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Alzheimer's Risk Higher If Poor Heart Function's Involved

First Posted: Mar 03, 2015 06:37 PM EST
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The heart is one of the most essential organs. Without it, our body would fail to function; no longer pumping nourishing, oxygen-giving blood throughout and to other vital organs.

A new study published in the journal Circulation found that dementia and Alzheimer's disease patients were two to three times more likely to develop significant memory loss during a follow-up period if they had poor heart function.

"Heart function could prove to be a major risk factor for dementia and Alzheimer's disease," said Angela Jefferson, Ph.D., director of the Vanderbilt Memory & Alzheimer's Center, and principal investigator of the study, in a news release. "A very encouraging aspect of our findings is that heart health is a modifiable risk. You may not be able to change your genetics or family history, but you can engage in a heart healthy lifestyle through diet and exercise at any point in your lifetime."

For the study, researchers used data from the Framingham Heart Study, which was based on an effort that began in 1948 to identify risk factors for heart disease. About 1,039 participants from Framingham's Offspring Cohort were followed up to 11 years to compare cardiac index to the development of dementia.

Throughout this time, 32 people developed dementia, including 26 cases of Alzheimer's disease. Researchers found that individuals with a clinically low caridiac index had a higher relative risk of dementia when compared to a normal cardiac index.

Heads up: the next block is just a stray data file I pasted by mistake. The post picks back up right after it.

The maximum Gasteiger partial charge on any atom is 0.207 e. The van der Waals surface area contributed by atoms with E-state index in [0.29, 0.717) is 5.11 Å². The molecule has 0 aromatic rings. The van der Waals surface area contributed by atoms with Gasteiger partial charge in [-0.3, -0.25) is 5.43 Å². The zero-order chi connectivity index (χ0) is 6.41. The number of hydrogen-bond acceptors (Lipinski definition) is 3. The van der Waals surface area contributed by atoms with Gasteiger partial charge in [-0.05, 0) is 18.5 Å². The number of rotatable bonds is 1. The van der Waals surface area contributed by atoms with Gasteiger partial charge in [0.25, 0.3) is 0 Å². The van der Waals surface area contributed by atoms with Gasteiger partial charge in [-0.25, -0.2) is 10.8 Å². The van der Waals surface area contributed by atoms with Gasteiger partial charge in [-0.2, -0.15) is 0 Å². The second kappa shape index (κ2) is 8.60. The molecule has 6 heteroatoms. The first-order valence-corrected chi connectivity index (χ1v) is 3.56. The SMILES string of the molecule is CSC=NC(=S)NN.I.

"We thought heart disease might be driving the increased risk of dementia and Alzheimer's disease. When we excluded participants with heart disease and other heart conditions, we were surprised that the risk of dementia and Alzheimer's disease got even worse," Jefferson added.

Previous studies have associated heart health with brain health. However, it's only recently that cardiac index has been recognized as a link to memory loss or dementia.

"The risk we found between lower cardiac index and the development of dementia may reflect a subtle but protracted process that occurs over decades --essentially a lifetime burden of subtle reductions in oxygen and nutrient delivery to the brain. That possibility is concerning given the observation that one in three participants in our study met the medical definition for low cardiac index."

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